About binge eating, apples. Eat apples and you will go a long time without feeling hungry. Some foods lead to intense hunger pangs and then you just want to chow down.

Edited 1 time(s). Last edit at 03/09/2019 10:51PM by babyloncansuckit.

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Posted by: Tevai ( )
Date: March 09, 2019 11:15PM

Regarding Anxiety:

Green tea is probably the best to begin with. The active ingredient for anxiety in green tea is L-Theanine (and L-Theanine is also available in capsule form: 200 mg per capsule is what I have). You can choose either or both, and either or both do help.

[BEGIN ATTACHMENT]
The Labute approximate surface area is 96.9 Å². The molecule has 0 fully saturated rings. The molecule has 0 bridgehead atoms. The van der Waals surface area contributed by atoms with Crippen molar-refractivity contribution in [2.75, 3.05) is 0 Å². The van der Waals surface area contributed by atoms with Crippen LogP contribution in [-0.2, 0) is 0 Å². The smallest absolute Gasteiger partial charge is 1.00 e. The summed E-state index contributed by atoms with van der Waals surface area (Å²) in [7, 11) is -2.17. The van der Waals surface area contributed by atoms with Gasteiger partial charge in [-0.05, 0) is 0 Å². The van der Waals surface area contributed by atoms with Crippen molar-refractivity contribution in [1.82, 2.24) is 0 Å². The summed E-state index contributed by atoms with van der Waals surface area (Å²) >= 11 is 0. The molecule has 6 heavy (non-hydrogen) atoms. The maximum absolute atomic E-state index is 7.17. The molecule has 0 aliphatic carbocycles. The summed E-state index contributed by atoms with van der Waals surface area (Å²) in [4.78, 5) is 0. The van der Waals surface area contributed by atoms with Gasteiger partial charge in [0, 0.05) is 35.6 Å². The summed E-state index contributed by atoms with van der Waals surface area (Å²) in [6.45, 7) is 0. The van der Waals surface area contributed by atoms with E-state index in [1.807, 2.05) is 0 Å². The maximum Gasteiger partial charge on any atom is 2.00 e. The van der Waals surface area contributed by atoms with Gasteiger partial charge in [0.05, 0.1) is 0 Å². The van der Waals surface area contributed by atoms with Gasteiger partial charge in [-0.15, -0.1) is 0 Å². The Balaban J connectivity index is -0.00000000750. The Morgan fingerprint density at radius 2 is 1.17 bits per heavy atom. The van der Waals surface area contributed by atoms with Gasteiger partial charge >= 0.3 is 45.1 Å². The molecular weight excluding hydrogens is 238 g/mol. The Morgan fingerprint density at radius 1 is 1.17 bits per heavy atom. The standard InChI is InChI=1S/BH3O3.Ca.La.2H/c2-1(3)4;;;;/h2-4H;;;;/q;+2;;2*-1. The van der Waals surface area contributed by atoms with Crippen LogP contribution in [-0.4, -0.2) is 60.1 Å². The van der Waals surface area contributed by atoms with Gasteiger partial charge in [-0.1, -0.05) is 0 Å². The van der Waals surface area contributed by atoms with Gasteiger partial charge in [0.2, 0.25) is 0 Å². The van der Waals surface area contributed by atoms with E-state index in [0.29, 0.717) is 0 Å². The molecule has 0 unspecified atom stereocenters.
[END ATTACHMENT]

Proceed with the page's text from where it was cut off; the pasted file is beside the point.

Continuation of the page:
Other natural teas which are recommended for anxiety are:
peppermint tea
chamomile tea
lemon balm tea
passion flower tea

All of these have been used for centuries, so they are well-proven to be safe.

Teas which contain kava also do work, but kava comes with a list of warnings of what COULD happen if you take too much, including serious warnings about liver damage (plus a whole list of other possibilities about the overuse of kava). There is a very popular kava-based tea from Yogi (the brand name) called: Kava Stress Relief. It really does work, but I would strictly ration Kava Stress Relief to no more than a cup a week--and before you buy it or try it, please Google: warnings about kava. You are only issued one liver per life, and after that, you're pretty much out of luck so far as livers go.

Regarding depression: